Criticisms of business schools for their MBA and other provision have resulted in leading members of schools collaborating with human resource professionals in redefining…
Criticisms of business schools for their MBA and other provision have resulted in leading members of schools collaborating with human resource professionals in redefining corporate requirements for management development. They are creating a programme which is innovative, international, practical and reflective, embodying collaboration both between sponsoring companies and between five leading business schools spanning three continents.
The origins of total quality management (TQM) in manufacturing and its popular adoption as a panacea or fad have combined to limit its acceptability in higher education institutions (HEIs). A brief analysis of the characteristics of TQM shows the extent to which it can be implemented in HEIs. Many objectives of TQM are compatible with the work of HEIs which have used them – consciously or unconsciously – in their operations and in response to external quality assessment and audit. Nevertheless, TQM continues to be viewed by many as inappropriate to the culture of HEIs. A case study of one faculty – the Management School of Lancaster University – shows that successful academic innovation can be compatible with TQ principles. Such principles were not applied rigidly or in ways which ran counter to the established culture of an academic organization.
ONE of the pressing problems that faces the public librarian of to‐day is the finding of adequate protection for the property committed to his care. The open‐access library loses books; at any rate now‐a‐days. But there is no means of prosecuting borrowers who take an extra book from the library in their pockets. There are model standing orders which may be adopted, which regulate the conduct of readers in reference libraries and reading rooms, but a book‐thief may plead that he meant only to borrow a book that has been found in his possession, and his offence will be treated merely as a technical breach of the rule that a book must be “charged” before it is taken from the library. When a clear case has been made, as in the notorious Walthamstow case, a foolishly sentimental Bench will refuse to help the libraries. We would urge the Library Association to give some consideration to the drafting of model standing orders which will give legal effect to the present “rules” under which libraries work, rules which the vicious may defy almost with impunity. The safety of the books in most libraries depends, actually, on public ignorance of the fact that most of our rules have no legal authority behind them.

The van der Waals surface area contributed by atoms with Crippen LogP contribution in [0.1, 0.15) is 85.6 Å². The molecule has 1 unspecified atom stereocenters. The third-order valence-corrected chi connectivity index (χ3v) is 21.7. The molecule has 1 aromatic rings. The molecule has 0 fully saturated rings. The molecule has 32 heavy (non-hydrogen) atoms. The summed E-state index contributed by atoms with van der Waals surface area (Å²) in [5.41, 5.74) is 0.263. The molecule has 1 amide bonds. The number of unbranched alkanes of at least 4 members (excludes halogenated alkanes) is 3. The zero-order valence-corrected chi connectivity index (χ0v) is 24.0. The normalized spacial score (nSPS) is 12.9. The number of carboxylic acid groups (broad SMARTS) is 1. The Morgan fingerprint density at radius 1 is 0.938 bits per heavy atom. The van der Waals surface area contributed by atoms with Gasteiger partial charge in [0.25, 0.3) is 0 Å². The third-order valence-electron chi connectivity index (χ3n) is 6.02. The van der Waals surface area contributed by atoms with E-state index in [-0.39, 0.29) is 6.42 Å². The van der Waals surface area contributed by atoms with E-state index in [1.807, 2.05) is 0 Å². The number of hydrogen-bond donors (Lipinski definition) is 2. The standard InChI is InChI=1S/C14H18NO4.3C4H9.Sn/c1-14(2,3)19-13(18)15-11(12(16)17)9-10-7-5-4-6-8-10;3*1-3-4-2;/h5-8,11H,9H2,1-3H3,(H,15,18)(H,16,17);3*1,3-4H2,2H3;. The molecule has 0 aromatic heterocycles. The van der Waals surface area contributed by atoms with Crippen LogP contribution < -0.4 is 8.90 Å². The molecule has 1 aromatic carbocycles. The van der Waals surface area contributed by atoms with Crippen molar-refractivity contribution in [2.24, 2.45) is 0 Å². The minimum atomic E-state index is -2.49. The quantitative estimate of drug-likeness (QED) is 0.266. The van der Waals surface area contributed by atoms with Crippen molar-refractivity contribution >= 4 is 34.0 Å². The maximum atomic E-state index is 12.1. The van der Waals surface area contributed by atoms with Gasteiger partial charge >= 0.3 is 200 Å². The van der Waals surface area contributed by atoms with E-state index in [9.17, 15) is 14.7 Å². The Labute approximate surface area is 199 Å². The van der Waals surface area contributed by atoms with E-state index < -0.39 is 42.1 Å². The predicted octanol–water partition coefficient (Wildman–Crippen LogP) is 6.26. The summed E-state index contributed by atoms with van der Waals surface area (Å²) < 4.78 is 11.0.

Food administrators engrossed in their own problems of protecting the consumer under the various Acts, Orders, Regulations and other Statutory Instruments tend to forget that there is another side to the law relating to the sale of food (and of goods generally). Our branch of the law is all statute‐made; the other branch is certainly expressed in statute, chiefly the Sale of Goods Act, 1893, but it merely gives expression to selling and buying principles that reach far back into the recesses of legal history and not a few of them have come down to us, practically unaltered, from the Roman jurists. The Food and Drugs Act, 1955, is a measure by which the State seeks to protect the consumer by imposing penalties on the wrongdoer—a branch of Criminal Law. The Sale of Goods Act, 1893, represents a code of conduct as between buyer and seller—a branch of Civil Law, giving to the buyer a right of private action for damages in certain circumstances. In the first, the State looks after the consumer; in the latter, he must take care of himself.
This is indeed the age of revolution, when timeless attitudes are changing and new ways of living being born. To most it is a bewildering complex, with uneasy forbodirtgs of the outcome. Improvement and change, there must always be—although change is not necessarily progress—but with unrest in the schools, universities and industry, one naturally questions if this is the right time for such sweeping reorganization as now seems certain to take place in local government and in the structure of the national health service. These services have so far escaped the destructive influences working havoc in other spheres. Area health boards to administer all branches of the national health service, including those which the National Health Service Act, 1946 allowed local health authorities to retain, were recommended by the Porritt Committee a number of years ago, when it reviewed the working of the service.